The other Somewhere in America was the big ticket item this week. Hyped as having what would be a seminal gay love scene, and also more on screen erections, the pressure was on to adapt this famously graphic scene from the original novel. If there is another thing I am loving about this show, it’s that Fuller and Green are GOING FOR IT. If any element of American Gods fails, it will not be because anything was done halfway. In the case of Salim and the Jinn, the going for it is not just in the sense of explicitness or nudity, the story also “goes for it” in terms of emotional vulnerability and connection. Although LGBT sex scenes are more prevalent on television than they once were, they are still few and far between especially in portrayal of intimacy. As a result this scene’s coupling of graphic depiction and heart wrenching romance was probably something most casual TV viewers had never seen before (I know I haven’t and I am a semi-professional TV viewer).
What’s more, showing such a scene between two Middle Eastern men is essentially a political act, and Fuller has made crystal clear that was his intent. This was also an example of the writer’s taking a scene for the novel and successfully expanding it (in the book Salim just gives the Jinn a fiery blowie) which is a very positive sign for the future of the show. Also would like to recognize Omid Abtahi (Salim) and Mousa Kraish (Jinn) for their outstanding performances, and commitment to physical and emotional vulnerability. “But isn’t that their job as actors? To do what is required to tell a story?” you ask. Valid, but you’d be surprised. Or maybe you wouldn’t.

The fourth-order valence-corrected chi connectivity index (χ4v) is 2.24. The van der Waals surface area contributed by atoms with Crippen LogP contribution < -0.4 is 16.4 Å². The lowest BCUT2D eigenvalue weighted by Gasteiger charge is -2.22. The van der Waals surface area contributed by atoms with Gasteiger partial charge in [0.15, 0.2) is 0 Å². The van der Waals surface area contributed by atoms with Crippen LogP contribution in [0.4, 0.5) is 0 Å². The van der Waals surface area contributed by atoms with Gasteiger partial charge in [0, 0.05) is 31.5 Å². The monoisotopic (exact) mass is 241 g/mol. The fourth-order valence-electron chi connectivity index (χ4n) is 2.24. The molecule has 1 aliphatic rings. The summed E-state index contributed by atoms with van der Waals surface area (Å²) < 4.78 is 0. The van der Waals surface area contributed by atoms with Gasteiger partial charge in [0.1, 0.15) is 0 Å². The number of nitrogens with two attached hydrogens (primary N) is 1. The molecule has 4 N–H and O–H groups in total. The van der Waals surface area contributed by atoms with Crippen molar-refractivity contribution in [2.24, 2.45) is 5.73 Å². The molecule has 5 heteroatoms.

In some ways it is difficult not to compare this show to The Handmaid’s Tale which is currently on Hulu. Both shows are airing at the same time, both cover topics of religion specifically in America, and both are aiming to expand upon their original source material. While there is a lot I love about Hulu’s Handmaid’s Tale (namely the spectacular performances), the past episode left me fearful that in an effort to appeal to a TV audience that expects the sensational, the series is starting to miss the meaning and intention of the original story (personally I think Hulu made a huge mistake not hiring a female show runner and it’s starting to show. But this is another blog topic or you are welcome to @ me about it). American Gods on the other hand has been able to take the theme and tone of the book and expound upon it in ways that not only enhance the books original message, but also modernize it for a new generation (the book was originally published in 2001). Right now my money is on Gods to be able to produce continued successful storytelling in their world.